Proactivity is better than reactivity for firefighter safety on the fireground
New technology, like PASS devices, in-mask SCBA TICs and communications must be implemented proactively though incident command
By Robert Avsec
Consistently using the incident command system – appropriately scaled for the size and magnitude of the emergency event – is the only proactive tool available for fire officers and firefighters to avoid firefighter deaths and injuries. In this article, I’m going to prove it to you.
Firefighter safety must always be a priority for every fire chief and every member. Over the past three decades, fire departments across the U.S. and Canada have taken positive steps in the name of improving firefighter safety on the emergency scene. These steps have included:
- New technologies – Portable radios are more durable and have more capabilities than ever before. Radio communications have become integrated into the SCBA facepiece. Attachable PASS devices were invented and have now been integrated into SCBA.
Thermal imaging camera technology continues to make those devices more user-friendly; the increasing use of TICs has helped firefighters in finding fires more quickly – allowing quicker control and avoiding dangerous situations. TICs have also greatly improved the firefighter’s ability to locate civilian victims or endangered firefighters.
- Better protective clothing and equipment – Structural firefighting protective turnout gear manufacturers have made incredible improvements in the past three decades. Turnout gear today is more light-weight, more durable and provides a far greater level of protection from both thermal and mechanical hazards faced by firefighters. It also continues to get better at releasing internal heat from the firefighter, thereby reducing heat stress.
The SCBA in use today hardly resembles the first SCBA that appeared in the 1970s. Computerized control consoles provide key real-time data for air consumption at the user’s glove-tip. Lightweight composite air cylinders and harness assemblies have reduced overall weight and improved user wearability.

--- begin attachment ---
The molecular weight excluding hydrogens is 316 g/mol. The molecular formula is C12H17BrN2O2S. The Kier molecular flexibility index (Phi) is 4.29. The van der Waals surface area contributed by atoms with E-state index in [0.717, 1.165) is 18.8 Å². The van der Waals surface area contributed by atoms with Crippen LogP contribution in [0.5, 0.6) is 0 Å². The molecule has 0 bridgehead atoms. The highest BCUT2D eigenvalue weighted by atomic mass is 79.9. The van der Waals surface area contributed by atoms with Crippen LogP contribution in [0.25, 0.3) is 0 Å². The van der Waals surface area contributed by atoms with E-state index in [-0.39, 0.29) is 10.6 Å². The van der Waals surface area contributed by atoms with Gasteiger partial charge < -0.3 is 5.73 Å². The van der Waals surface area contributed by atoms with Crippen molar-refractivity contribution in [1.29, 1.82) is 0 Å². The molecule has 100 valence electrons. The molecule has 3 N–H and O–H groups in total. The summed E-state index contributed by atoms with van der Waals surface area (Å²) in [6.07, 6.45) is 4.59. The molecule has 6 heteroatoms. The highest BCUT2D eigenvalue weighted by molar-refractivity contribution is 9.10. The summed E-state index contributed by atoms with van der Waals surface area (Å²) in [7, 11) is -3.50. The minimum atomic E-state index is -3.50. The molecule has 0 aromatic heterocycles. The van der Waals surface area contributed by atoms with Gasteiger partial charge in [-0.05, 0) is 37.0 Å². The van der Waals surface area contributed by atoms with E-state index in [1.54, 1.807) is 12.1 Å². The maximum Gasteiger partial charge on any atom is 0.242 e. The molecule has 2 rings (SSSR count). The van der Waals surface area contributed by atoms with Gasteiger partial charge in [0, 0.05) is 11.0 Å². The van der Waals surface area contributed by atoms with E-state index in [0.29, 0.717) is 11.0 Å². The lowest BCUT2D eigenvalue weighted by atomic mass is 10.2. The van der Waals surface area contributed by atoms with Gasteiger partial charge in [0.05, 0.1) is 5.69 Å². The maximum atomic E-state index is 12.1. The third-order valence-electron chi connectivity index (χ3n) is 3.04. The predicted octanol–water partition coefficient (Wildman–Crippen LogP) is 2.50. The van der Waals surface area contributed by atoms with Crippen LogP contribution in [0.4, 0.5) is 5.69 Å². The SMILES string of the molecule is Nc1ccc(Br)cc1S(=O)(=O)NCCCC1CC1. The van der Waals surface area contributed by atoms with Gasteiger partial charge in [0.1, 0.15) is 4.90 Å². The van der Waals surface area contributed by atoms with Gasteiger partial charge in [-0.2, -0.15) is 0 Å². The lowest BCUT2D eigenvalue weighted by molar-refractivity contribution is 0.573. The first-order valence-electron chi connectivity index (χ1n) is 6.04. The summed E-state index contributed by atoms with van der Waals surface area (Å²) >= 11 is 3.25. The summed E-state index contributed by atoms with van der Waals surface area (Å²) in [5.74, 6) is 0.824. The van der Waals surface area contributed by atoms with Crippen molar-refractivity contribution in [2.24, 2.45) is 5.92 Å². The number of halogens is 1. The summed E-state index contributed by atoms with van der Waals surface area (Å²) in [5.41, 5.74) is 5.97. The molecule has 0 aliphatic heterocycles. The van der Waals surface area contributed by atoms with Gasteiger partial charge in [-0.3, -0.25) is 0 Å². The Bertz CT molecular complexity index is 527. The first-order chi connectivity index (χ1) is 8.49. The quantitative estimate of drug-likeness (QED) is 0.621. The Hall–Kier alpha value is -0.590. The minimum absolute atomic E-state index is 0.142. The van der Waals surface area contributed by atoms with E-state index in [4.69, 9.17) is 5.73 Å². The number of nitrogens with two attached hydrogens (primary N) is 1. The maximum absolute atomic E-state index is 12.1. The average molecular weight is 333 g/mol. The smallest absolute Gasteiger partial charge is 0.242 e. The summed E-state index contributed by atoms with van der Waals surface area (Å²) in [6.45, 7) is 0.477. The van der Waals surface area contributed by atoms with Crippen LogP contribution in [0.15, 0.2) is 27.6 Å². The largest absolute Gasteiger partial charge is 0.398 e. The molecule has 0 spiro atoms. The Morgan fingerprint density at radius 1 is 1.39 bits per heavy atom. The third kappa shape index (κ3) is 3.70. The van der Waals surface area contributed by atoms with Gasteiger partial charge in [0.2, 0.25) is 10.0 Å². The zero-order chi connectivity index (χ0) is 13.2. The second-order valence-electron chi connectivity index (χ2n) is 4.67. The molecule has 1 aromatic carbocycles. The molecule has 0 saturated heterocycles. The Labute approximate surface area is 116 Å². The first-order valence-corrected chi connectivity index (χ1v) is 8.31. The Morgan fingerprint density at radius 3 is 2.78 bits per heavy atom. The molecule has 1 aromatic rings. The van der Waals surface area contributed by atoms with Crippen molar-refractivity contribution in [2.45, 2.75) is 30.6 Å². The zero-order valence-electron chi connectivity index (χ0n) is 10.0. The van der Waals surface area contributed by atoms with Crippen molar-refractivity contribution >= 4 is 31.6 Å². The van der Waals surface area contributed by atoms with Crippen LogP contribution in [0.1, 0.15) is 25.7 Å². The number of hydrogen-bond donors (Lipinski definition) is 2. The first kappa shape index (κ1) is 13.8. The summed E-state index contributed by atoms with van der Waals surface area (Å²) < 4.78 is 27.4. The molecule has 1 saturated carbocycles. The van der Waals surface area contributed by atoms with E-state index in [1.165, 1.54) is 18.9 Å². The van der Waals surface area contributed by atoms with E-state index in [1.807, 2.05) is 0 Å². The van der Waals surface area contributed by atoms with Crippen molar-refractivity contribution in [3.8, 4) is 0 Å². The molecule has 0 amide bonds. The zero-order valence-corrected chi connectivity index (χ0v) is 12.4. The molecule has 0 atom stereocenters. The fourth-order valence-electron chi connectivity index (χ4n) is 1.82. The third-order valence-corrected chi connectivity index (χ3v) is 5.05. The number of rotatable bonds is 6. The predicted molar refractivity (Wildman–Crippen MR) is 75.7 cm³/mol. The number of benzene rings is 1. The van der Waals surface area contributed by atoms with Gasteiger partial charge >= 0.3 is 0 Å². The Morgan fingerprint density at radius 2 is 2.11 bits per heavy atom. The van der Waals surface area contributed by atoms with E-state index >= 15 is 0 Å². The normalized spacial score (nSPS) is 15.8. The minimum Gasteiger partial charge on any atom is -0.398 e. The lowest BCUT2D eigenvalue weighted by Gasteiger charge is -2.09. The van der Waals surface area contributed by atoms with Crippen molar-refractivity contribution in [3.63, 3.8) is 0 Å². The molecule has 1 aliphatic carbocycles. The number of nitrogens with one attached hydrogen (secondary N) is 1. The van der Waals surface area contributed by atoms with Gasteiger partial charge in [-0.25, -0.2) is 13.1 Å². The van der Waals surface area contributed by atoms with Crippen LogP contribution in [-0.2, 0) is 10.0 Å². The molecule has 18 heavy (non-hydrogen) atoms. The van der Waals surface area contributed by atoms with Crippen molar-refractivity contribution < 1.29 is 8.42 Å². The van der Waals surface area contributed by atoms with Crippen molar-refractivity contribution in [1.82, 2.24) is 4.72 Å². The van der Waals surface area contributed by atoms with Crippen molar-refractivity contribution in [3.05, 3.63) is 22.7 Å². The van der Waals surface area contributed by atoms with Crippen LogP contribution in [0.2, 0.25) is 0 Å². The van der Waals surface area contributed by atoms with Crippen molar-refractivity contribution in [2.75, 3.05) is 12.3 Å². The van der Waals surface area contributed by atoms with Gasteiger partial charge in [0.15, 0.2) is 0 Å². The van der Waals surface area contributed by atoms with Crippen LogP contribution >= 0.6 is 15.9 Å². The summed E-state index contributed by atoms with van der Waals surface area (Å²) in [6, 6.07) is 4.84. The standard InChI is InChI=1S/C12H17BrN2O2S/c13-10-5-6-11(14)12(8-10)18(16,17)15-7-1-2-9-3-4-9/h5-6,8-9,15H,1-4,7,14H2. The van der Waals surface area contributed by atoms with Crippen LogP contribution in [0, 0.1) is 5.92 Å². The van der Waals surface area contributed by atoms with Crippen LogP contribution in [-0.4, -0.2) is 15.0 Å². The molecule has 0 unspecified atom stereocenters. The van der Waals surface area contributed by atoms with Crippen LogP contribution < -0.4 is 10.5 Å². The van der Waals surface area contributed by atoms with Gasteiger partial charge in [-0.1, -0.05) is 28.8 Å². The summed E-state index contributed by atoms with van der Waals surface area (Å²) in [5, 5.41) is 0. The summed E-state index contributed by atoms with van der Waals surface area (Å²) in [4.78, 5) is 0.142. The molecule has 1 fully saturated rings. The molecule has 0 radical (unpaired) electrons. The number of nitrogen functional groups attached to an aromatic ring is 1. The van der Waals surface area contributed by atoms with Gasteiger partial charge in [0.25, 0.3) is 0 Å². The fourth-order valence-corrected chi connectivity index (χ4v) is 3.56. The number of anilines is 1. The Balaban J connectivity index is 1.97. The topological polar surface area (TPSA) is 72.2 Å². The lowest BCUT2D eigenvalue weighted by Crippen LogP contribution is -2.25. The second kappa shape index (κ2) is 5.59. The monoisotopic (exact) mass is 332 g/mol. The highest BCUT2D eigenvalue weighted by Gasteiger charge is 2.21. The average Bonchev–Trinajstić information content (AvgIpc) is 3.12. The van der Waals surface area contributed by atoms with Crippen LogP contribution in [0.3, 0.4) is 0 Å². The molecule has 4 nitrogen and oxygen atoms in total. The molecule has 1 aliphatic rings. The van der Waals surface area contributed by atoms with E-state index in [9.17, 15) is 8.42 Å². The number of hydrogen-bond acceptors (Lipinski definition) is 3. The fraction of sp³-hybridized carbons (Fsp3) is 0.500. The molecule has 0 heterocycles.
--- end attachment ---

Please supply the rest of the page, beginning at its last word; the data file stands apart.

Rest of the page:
- Implementation of modern standard operating procedures – Arguably the greatest SOG advancement has been that for response to a firefighter mayday situation. Along with SOGs, many fire departments have aggressively pursued firefighter mayday training and procured specialized equipment for their rapid intervention crews.
- Improved training – Better and more technologically advanced structural firefighting burn structures and flashover simulators are aiding in better training for the hazards encountered in firefighting. Online fire education and training continues to mature, giving more firefighters training opportunities that are affordable and accessible.
But (and there’s always a but), the one thing that all the above have in common is that they are reactive. Their value only comes into play when a firefighter has already gotten “into a jam.”
A firefighter becomes disoriented and lost in a structure: the PASS device activates the radio call for mayday signals and the RIC is activated. Turnout gear and SCBA help sustain and protect the firefighter until he or she can be located. Training helps the firefighter keep his or her wits about them until successful location. All these steps are reactive.
Too many fire departments are using active PAS that require the incident commander and individual firefighters to act to make the system work. Whether it involves dropping a cow tag or passport at the command post or having a barcode scanned at the command post, such systems require a disruption from the normal flow of activity. And those manual systems – when properly used – only address one of the critical accountability questions: who’s on the emergency scene? They don’t indicate where Firefighter Jones is on the emergency scene at any given time.